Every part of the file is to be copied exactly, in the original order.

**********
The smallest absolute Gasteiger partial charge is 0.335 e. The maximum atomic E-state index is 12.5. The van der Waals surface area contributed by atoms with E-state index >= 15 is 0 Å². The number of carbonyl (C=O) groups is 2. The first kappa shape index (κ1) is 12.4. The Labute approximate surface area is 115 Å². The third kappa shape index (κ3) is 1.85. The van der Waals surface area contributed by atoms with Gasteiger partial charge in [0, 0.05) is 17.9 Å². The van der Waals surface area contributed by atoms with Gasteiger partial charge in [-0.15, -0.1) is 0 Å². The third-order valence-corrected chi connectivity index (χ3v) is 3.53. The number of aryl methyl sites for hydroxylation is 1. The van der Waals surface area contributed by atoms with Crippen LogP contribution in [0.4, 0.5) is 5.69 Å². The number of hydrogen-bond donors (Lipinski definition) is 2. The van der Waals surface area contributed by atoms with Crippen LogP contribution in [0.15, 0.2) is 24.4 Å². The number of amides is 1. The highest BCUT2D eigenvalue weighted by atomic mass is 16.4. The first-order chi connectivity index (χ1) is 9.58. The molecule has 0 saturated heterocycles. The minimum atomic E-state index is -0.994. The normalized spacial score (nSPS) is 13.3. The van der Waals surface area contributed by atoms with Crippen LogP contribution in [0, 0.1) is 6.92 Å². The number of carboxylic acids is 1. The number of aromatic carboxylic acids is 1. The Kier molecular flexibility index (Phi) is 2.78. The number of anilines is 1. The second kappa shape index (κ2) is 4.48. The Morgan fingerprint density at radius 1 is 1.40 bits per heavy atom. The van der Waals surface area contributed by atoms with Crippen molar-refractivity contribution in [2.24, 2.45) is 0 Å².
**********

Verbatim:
The smallest absolute Gasteiger partial charge is 0.335 e. The maximum atomic E-state index is 12.5. The van der Waals surface area contributed by atoms with E-state index >= 15 is 0 Å². The number of carbonyl (C=O) groups is 2. The first kappa shape index (κ1) is 12.4. The Labute approximate surface area is 115 Å². The third kappa shape index (κ3) is 1.85. The van der Waals surface area contributed by atoms with Gasteiger partial charge in [0, 0.05) is 17.9 Å². The van der Waals surface area contributed by atoms with Gasteiger partial charge in [-0.15, -0.1) is 0 Å². The third-order valence-corrected chi connectivity index (χ3v) is 3.53. The number of aryl methyl sites for hydroxylation is 1. The van der Waals surface area contributed by atoms with Crippen LogP contribution in [0.4, 0.5) is 5.69 Å². The number of hydrogen-bond donors (Lipinski definition) is 2. The van der Waals surface area contributed by atoms with Crippen LogP contribution in [0.15, 0.2) is 24.4 Å². The number of amides is 1. The highest BCUT2D eigenvalue weighted by atomic mass is 16.4. The first-order chi connectivity index (χ1) is 9.58. The molecule has 0 saturated heterocycles. The minimum atomic E-state index is -0.994. The normalized spacial score (nSPS) is 13.3. The van der Waals surface area contributed by atoms with Crippen LogP contribution in [0, 0.1) is 6.92 Å². The number of carboxylic acids is 1. The number of aromatic carboxylic acids is 1. The Kier molecular flexibility index (Phi) is 2.78. The number of anilines is 1. The second kappa shape index (κ2) is 4.48. The Morgan fingerprint density at radius 1 is 1.40 bits per heavy atom. The van der Waals surface area contributed by atoms with Crippen molar-refractivity contribution in [2.24, 2.45) is 0 Å².